I know for one thing, I don't think I've ever had as much fun as having found the pirate bases in Privateer and then starting up a Brilliance and Ultimate smuggling business, running drugs into the core systems. Evading ConFed patrols and sometimes having to jettison the cargo, wait to be scanned, then retrieve the cargo with the tractor beam in order to proceed toward mad profits was just down right fun. Part of my hope for the new Chris Roberts game comes due to me wondering if that will be possible again. We have already been confirmed that pirate bases will exist... and we know there will be UEEE patrols in the high security systems...

What's most assured is that by the time we're engaging in more real-life kinetic games, such as something akin to augmented reality or even virtual reality (that doesn't give you a headache after 20 minutes), we'll most definitely see that sense of wonder again. We just need a big enough leap.

A game modeled so closely on WOW probably was never going to do it, no matter how damned cool it was. The stories are great, the voiceovers and cinematics are great, and I've played this game since launch and I love it... but not like Privateer... and not quite like NeoCron...

POST SCRIPT -- BTW I was just remembering, I actually got so nostalgic for NeoCron again that I tried like hell to get back into the game. Apparently, it's still up and running, but hasn't really been developed, as the company that ran it has gone into bankruptcy and restructuring and so forth. But I was able to finagle my way in, after having bought the game again (buying an 8 year old game, sheesh).

It was fun for a while, and it really took me back to the glory days. However there were only 30 people online at any given time.... the world was just too empty, and it was just too dated. In its time, it was magnificent, or so I thought. But you just can't go back again. You can return to the same location, but times have changed, and it won't ever be what it was at that time at that moment.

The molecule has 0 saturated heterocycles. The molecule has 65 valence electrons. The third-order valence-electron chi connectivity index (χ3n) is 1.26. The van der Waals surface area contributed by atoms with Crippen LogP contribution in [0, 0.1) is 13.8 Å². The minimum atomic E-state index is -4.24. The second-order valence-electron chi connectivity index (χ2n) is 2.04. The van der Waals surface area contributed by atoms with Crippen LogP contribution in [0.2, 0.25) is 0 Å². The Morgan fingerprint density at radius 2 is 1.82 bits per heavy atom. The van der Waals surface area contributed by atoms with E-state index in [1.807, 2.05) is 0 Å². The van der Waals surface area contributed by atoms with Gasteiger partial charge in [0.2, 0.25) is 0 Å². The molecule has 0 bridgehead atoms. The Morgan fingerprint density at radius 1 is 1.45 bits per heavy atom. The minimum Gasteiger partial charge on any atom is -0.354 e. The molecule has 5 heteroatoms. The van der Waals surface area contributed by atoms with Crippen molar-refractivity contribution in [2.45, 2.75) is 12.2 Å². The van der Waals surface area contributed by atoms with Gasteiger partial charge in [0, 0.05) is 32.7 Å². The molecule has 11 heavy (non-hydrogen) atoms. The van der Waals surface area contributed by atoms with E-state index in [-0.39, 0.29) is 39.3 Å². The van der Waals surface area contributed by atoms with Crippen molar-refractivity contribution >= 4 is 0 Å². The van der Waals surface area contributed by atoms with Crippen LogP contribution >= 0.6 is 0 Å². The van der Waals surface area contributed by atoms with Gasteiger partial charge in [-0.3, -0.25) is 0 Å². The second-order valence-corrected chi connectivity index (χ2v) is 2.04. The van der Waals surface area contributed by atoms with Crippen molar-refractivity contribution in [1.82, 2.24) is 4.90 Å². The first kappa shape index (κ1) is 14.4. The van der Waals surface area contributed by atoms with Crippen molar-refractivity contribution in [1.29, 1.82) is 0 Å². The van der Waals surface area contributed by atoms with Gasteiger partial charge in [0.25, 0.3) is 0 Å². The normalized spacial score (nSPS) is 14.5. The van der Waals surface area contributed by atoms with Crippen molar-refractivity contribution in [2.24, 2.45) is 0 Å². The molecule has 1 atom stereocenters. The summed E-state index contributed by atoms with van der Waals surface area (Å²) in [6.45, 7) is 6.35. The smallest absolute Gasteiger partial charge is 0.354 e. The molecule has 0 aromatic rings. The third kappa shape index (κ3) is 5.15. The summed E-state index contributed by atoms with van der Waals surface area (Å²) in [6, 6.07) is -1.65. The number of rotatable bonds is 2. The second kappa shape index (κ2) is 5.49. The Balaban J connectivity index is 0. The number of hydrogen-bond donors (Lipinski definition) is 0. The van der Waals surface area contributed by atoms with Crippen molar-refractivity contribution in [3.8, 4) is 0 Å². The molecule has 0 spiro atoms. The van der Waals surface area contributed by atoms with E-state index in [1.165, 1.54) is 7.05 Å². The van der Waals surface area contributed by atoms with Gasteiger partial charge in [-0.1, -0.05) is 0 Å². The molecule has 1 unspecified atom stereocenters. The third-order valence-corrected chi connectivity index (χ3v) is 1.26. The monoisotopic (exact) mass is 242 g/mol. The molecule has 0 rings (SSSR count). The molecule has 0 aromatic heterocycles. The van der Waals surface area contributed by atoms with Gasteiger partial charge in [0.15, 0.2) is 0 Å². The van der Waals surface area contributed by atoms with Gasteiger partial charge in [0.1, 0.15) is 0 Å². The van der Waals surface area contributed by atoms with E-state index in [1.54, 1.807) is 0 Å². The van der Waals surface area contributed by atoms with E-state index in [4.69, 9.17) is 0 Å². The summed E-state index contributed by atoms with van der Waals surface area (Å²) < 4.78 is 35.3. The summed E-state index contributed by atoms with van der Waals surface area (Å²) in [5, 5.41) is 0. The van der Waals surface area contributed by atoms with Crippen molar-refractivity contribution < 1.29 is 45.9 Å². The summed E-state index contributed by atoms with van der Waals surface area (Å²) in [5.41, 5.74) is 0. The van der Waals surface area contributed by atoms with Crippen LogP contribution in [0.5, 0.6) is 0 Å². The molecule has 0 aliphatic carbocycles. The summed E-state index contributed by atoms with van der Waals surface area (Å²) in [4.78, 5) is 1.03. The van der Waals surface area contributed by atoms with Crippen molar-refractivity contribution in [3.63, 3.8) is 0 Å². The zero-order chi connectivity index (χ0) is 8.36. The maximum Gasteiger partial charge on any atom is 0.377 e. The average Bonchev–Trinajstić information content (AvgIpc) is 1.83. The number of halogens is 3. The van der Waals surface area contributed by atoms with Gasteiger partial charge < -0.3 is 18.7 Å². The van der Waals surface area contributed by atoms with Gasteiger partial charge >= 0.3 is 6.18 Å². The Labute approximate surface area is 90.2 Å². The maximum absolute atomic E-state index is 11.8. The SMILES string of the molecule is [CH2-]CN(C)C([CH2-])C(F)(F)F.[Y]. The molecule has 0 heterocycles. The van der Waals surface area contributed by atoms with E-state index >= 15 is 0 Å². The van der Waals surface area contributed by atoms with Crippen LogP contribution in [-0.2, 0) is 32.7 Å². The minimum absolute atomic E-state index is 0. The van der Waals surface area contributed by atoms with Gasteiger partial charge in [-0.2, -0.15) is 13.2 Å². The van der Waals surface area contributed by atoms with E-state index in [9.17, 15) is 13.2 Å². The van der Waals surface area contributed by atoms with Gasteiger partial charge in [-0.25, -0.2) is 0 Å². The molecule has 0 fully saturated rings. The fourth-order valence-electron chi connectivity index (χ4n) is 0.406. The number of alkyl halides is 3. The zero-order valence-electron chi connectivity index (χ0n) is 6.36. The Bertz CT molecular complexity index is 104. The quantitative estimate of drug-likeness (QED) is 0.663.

Hell it works with dance clubs too. Will there ever be a better nightclub than Aahz and the Aahz Reunion days in Orlando during the 1990-1993 era?
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CosmicKat's Avatar


CosmicKat
02.16.2013 , 07:19 PM | #70
Quote: Originally Posted by Darka View Post
First MMO syndrome
Nothing comes close to that sense of wonder and awe.
Its not that the games are any less, its just that experience for the first time is gone
No. It is clone-syndrome. Each clone is pregressively less than the original and we are at about the fourth or fifth generation of EQ clone.

Each clone generation has also lessened the mutiplayer aspect of the original till the current generation which are solo games with stapled on mutiplayer side diversions. The whole point of EQ was social interaction and cooperative play and both of these things have almost been designed out of the current crop of MMO's.

Making MMO's for solo gamers is pointless, stupid, and a recipe for failure. It's like building the most beautiful and luxurious boat the world has seen and deciding it's not that important to make it float.